Beliefs such as those just outlined are commonly ignored, dismissed, or ridiculed in the mainstream secular thought of our own time. Yet this was not the case during the formative stages of such major religions as Christianity and Islam.

We turn now to one theme from New Testament days.


In the apocalyptic discourse of Matthew 24-25, Jesus starkly limns the coming crisis, a testing time in which the present dispensation will pass away, to be replaced by a New Age. The key event will be the Savior’s own Second Coming (Parousia), when he will return in glory to judge the living and the dead and to establish his Kingdom (Basileia). Some thought that the Kingdom would last one thousand years, and this belief has, over time, periodically inspired charismatic movements that make up the general trend called Millenarianism.

Yet there was a big problem with the scenario Jesus outlined, for he seems to have regarded these culminating events as imminent. “Truly I tell you, this generation shall not pass away until all these things have taken place.” (Matthew 24:34). Note also Mark 1:15: “Truly I tell you, there are some standing here who will not taste death until they see that the kingdom of God has come in power.”

Of course these things did not take place on schedule; indeed--unless most of us have missed something very important--they s t i l l have not. Why did the Messiah tarry? The “delayed parousia” was a major problem for the early church, which needed to engineer a fundamental reorientation of its world view and priorities, building institutions for the long haul instead of just preparing for imminent catastrophe and transformation. Jesus’ predictions were falsified, but the Christian church needed to stay in business. Such at any rate, is the analysis advanced by Johannes Weiss and Albert Schweitzer somewhat over a century ago.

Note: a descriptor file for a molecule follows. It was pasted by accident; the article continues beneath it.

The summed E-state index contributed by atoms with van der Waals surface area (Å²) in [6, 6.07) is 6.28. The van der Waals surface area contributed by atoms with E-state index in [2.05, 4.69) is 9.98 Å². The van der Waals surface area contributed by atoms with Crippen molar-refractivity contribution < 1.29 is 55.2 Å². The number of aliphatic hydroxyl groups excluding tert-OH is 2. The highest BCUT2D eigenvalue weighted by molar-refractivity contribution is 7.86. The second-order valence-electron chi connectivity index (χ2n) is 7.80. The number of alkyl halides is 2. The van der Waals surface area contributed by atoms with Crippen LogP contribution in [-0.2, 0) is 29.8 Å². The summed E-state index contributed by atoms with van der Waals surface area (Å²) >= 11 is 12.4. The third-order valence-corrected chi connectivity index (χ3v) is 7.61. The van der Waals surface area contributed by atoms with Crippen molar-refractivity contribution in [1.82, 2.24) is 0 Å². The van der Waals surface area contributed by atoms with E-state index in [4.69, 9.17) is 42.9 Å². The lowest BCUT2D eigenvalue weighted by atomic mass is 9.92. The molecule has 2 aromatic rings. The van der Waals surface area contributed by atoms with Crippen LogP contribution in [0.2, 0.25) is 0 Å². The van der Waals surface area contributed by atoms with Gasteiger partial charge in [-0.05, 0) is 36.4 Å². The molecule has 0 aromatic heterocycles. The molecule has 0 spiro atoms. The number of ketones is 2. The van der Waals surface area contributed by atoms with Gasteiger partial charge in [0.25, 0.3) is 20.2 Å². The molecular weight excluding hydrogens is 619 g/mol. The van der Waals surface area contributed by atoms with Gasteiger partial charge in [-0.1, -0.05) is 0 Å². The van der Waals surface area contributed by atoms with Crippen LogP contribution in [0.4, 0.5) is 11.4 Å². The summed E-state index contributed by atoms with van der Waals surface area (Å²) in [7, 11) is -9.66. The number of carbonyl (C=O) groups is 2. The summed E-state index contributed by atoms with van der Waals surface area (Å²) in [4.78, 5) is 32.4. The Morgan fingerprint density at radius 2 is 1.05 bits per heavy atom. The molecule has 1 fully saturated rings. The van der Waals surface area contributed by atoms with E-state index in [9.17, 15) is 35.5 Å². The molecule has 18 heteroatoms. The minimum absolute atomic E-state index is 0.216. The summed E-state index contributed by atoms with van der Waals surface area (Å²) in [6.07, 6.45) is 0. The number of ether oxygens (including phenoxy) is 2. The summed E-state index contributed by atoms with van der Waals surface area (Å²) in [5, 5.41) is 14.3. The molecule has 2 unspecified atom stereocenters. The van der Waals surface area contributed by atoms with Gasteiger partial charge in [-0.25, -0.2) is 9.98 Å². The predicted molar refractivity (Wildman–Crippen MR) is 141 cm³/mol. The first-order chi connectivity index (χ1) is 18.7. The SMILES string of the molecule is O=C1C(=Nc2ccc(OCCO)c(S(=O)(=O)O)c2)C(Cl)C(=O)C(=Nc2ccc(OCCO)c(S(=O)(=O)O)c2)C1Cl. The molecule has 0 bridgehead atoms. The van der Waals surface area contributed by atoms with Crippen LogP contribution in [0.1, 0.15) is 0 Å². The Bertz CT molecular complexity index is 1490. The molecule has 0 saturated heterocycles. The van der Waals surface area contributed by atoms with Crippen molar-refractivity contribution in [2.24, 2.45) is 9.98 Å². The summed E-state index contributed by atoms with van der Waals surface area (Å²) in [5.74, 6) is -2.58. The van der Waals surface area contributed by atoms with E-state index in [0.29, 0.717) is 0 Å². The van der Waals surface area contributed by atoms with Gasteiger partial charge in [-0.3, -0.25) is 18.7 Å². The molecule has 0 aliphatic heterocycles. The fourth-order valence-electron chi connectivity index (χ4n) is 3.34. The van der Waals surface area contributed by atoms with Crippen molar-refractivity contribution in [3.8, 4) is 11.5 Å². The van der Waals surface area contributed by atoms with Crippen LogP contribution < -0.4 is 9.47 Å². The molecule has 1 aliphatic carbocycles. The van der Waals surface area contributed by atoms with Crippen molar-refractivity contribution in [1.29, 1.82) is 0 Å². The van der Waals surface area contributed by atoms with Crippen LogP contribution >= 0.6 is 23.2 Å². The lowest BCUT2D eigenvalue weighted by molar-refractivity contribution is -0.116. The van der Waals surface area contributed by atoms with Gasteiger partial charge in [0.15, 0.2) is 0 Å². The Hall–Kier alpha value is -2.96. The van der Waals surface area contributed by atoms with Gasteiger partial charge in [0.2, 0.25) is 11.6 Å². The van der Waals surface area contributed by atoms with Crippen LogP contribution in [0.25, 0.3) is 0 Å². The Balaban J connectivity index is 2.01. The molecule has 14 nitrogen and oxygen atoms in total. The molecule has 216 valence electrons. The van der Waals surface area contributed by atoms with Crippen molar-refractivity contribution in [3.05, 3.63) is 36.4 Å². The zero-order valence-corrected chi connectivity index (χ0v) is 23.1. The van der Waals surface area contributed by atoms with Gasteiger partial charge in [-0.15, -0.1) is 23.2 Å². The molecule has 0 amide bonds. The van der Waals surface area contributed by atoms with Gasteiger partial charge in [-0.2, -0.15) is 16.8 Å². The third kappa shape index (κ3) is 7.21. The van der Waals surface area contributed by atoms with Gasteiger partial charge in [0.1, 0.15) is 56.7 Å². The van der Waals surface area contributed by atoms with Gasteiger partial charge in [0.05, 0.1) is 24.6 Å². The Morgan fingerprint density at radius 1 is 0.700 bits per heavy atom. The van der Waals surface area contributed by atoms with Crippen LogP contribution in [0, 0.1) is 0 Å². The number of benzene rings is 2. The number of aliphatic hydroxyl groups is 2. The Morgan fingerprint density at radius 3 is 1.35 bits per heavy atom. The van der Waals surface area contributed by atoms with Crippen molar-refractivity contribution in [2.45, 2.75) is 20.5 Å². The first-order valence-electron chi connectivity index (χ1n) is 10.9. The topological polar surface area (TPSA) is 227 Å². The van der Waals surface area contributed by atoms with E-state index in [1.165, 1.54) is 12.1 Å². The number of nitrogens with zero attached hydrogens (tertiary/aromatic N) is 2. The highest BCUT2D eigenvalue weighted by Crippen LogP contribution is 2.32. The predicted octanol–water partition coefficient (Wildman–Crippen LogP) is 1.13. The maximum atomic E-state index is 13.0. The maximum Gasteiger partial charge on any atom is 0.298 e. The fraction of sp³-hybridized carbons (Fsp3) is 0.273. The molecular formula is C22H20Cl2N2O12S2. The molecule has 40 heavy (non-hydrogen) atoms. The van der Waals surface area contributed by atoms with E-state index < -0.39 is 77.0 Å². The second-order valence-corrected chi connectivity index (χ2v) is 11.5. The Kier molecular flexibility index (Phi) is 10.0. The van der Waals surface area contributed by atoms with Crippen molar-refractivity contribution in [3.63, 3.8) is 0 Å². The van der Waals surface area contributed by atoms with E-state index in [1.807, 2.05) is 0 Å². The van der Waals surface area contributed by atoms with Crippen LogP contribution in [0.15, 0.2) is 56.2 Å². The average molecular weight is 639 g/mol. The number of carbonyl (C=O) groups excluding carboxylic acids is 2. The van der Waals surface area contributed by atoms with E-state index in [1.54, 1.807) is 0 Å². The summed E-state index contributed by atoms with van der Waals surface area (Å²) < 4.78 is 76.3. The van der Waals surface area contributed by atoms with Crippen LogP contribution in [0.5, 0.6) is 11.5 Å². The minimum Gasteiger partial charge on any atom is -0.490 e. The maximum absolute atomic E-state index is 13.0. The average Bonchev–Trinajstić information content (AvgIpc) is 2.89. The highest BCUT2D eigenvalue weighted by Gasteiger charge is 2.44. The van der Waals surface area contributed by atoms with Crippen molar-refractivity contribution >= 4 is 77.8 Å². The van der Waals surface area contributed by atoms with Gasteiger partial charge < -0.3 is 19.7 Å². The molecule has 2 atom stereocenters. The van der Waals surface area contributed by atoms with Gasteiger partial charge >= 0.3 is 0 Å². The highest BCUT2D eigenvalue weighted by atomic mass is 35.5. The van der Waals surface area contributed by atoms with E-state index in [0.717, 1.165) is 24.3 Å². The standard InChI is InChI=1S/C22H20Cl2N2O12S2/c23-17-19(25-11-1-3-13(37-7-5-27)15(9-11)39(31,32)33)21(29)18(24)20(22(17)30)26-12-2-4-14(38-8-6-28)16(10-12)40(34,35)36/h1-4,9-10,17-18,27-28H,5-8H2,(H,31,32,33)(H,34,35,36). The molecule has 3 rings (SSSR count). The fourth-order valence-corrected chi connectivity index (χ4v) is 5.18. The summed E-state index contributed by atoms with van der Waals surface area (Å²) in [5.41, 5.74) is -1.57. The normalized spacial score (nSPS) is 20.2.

Johannes Weiss (1863-1914) saw Jesus not just as a great ethical teacher--the common view at the time that Weiss wrote--but as the proclaimer of a new era, the Kingdom of God. Jesus believed he stood at a critical juncture in history and expected the beginning of the Kingdom, which would be accomplished not through gradual ethical progress, but as "the breaking out of an overpowering storm of God which destroys and renews, . . . bringing in a lasting order of things" (Weiss: 5). Although at first Jesus did not think he would have to die to usher in the Kingdom, he eventually came to that realization, believing (as we have seen) that some persons in the generation then living would experience its coming.

Albert Schweitzer (1875-1965) went beyond Weiss's emphasis on Jesus' proclamation of the imminent kingdom to contend that Jesus' entire life was dominated by the vision of this apocalyptic transformation. Confident that the realization of the Kingdom was so close it could be said to be present, Jesus sent out the disciples out to give the "lost sheep of the house of Israel" one final chance to repent (Matthew 10). On the basis of Matthew 10:23, where Jesus tells his disciples, "You will not have gone through all the towns of Israel before the Son of Man comes," Schweitzer concluded that Jesus had originally expected the end of the Age to occur before the disciples had concluded their preaching tour. When this transformation failed to occur, Jesus quietly concluded he had been mistaken. Now believing he himself must suffer the messianic woes that would constitute the birth pangs of the new dispensation, Jesus prepared to go to Jerusalem to die so as to usher in the kingdom.